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A 24/7 Advocate

UMKC junior confirmed as student representative to UM Board of Curators

In between attending classes, UMKC Trustee Scholar Amy Johnson stays busy. She serves on the National Youth Strategies Committee for the American Diabetes Association; contributes to "Lucerna," the UMKC Honors Program's undergraduate research journal; and serves on the Board of Governors & Constitution Committee for the UMKC Student Government Association.

On Feb. 1, the junior Pre-Medical Biology student added another responsibility to her plate: serving as the student representative on the University of Missouri System's Board of Curators. The Missouri Senate and Gov. Jay Nixon appointed Johnson to serve as student curator through Jan. 1, 2014.


Quick Five: Amy Johnson, junior Pre-Medical Biology student in the College of Arts and Sciences

1. What were your initial impressions of the Board of Curators' meetings?

I was impressed with the amount of respectful debate and conversation regarding just about every issue. Each Curator genuinely cares about exploring all options to make the most sound decision overall. They understand the significance of their votes to the students, faculty and everyone who utilizes the University of Missouri system.

2. What are your main responsibilities?

I consider myself a student advocate 24/7. I am always on-campus and connected to the University in some form, so I'm constantly gathering student opinions and input. My job is to represent the majority of the student voice from all four UM campuses and ensure that decisions considered by the Board of Curators reflect this perspective.

3. What are your goals as a student curator?

My goal is to increase the amount of information flowing from the Board of Curators back to the students. Students need to know what is going on even when our meetings are not held on their respective campus. Communication and collaboration works both ways and must be consistently open for the most accurate decisions to be made. Likewise, students must be aware of my position and thus able to communicate with me, as well.

Hopefully, I will utilize social media to connect with students from each campus and bring them updated information as I receive it. If I can channel input from the students of the UM system and harness the resources of each Student Government Association, the Associated Students of the University of Missouri and other relevant organizations, I will be empowered with the knowledge to make the most beneficial and reasonable arguments for issues brought up to the Board.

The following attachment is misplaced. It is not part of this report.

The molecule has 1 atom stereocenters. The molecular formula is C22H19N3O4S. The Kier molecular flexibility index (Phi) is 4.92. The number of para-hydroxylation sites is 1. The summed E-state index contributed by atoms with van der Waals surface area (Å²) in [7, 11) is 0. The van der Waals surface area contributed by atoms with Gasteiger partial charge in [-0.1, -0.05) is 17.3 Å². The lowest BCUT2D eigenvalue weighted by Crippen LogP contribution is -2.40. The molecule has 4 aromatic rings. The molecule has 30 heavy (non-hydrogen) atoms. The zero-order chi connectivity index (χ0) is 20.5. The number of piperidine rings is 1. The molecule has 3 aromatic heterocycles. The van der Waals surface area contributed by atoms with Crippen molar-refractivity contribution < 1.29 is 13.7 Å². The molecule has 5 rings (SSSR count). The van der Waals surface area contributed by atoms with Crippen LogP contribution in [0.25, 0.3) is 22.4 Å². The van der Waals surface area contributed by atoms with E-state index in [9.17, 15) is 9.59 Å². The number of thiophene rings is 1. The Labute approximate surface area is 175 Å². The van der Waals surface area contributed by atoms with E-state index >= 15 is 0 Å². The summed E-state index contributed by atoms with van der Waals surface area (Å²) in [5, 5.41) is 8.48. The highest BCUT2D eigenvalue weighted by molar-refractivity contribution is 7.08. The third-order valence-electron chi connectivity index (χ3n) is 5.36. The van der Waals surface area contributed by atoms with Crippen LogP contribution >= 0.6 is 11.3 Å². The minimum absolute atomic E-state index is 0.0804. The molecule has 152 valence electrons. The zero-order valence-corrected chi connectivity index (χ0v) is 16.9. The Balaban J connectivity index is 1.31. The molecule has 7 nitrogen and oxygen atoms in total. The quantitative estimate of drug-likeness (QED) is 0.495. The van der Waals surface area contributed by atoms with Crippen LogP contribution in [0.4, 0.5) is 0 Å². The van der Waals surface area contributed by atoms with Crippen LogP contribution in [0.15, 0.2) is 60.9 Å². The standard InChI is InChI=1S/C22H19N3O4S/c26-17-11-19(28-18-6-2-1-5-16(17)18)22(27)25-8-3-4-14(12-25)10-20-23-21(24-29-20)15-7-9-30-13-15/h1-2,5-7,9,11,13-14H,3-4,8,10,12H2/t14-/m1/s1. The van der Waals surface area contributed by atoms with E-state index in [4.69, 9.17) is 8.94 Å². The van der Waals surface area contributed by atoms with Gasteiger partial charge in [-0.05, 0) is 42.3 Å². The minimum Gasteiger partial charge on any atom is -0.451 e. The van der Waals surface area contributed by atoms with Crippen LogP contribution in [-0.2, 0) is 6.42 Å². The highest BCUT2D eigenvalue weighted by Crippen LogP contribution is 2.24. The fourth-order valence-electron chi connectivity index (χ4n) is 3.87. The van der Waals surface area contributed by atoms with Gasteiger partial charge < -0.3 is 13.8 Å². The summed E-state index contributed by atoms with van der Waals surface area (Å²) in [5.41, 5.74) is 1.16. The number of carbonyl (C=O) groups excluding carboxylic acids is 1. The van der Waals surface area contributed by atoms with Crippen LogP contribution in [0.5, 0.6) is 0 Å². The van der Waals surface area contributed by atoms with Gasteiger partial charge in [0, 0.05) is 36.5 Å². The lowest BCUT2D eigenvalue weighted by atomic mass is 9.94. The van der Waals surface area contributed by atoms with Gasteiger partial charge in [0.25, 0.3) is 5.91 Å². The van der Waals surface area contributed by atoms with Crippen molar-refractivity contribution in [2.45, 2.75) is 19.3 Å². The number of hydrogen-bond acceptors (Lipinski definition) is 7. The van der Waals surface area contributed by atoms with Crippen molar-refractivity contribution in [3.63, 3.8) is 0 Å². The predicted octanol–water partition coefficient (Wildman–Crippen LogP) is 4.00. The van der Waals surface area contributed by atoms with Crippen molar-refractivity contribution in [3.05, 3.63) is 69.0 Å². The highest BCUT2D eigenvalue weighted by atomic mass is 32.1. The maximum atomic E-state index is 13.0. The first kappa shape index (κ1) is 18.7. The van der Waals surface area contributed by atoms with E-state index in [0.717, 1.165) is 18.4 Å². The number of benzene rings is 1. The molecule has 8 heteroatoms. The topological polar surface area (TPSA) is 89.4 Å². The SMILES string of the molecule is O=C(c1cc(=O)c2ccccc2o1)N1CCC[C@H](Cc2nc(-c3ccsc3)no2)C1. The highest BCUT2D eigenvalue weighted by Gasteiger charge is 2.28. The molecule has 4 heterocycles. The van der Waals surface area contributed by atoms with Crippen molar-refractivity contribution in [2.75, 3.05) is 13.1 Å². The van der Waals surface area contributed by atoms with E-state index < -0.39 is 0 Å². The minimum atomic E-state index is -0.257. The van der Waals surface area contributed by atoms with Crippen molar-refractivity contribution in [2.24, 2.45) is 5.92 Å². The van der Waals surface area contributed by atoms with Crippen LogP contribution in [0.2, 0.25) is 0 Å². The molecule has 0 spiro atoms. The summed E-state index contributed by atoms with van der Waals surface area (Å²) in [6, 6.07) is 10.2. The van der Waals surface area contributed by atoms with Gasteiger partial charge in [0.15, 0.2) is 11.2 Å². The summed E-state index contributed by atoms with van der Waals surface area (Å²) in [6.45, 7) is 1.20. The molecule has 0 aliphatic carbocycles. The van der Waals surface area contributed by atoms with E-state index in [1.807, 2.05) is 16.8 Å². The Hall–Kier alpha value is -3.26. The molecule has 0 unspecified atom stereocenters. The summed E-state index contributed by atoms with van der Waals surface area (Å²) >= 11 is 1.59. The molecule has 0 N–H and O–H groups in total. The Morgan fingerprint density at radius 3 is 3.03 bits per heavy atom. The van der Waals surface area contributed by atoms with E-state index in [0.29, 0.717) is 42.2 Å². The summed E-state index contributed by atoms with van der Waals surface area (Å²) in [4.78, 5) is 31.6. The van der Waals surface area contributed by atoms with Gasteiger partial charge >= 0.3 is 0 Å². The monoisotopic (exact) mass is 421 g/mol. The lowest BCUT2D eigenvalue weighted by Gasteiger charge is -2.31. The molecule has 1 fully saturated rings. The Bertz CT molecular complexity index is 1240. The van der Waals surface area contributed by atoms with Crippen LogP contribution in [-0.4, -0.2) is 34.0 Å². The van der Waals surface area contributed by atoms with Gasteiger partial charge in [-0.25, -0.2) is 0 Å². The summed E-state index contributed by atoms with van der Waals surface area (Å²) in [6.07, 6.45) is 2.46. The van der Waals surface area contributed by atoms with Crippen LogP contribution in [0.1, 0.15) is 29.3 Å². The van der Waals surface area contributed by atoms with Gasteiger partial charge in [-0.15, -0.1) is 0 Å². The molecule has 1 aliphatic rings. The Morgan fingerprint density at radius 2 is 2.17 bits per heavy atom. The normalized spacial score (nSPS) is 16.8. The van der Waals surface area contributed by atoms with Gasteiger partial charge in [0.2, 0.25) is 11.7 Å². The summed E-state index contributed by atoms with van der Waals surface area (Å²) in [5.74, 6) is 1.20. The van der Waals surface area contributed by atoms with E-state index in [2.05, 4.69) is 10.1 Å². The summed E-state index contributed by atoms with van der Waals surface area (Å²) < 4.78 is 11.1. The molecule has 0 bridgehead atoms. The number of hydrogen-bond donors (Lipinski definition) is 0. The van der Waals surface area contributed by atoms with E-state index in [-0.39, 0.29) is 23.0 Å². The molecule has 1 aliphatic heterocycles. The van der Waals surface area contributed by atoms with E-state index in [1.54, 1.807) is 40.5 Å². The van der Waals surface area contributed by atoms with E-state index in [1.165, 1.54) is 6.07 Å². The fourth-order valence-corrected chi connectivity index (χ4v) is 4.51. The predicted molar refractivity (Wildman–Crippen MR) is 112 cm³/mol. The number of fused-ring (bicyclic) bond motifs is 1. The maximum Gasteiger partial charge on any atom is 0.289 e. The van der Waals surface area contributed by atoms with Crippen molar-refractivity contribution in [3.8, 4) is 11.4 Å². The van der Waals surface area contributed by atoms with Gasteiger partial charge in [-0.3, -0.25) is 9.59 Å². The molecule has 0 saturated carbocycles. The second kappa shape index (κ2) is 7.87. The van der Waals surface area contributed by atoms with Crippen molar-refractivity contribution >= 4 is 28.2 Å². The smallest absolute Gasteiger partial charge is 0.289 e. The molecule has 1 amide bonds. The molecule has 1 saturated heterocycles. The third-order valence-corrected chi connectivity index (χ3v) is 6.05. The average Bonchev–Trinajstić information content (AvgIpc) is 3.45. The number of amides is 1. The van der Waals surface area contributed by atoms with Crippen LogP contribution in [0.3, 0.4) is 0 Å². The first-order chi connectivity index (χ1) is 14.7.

4. What advice would you give to a student who wants to serve on the Board of Curators?

Dip your feet into as many organizations, clubs and activities as you can on campus. Find your interests and surround yourself with the University. The more your life is enmeshed with the University and its affiliations, the more you know about each potential issue and how decisions may affect you. In this way, you can better represent your peers. You must be passionate about a cause -- the student voice -- to fight for its representation!

5. What are your future career goals?

In the near future, I will be taking the Medical College Admissions Test in hopes to eventually become a surgeon. I'm torn between neurology and cardiothoracic surgery at this point, but of course these will shuffle around several times before I end up in a residency program.

I plan to remain an advocate for the voice of students, higher education and health/wellness for the rest of my days. The importance of a solid education, as well as a healthful way of life, have been proven to me time and time again as a person with diabetes. Medicine, along with just about every other career path, requires lifelong learning. This process must begin early, and I believe my education from UMKC is setting me up for just that!

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"I was impressed with the amount of respectful debate and conversation regarding just about every issue. Each Curator genuinely cares about exploring all options to make the most sound decision overall."

Amy Johnson
Junior Pre-Medical Biology student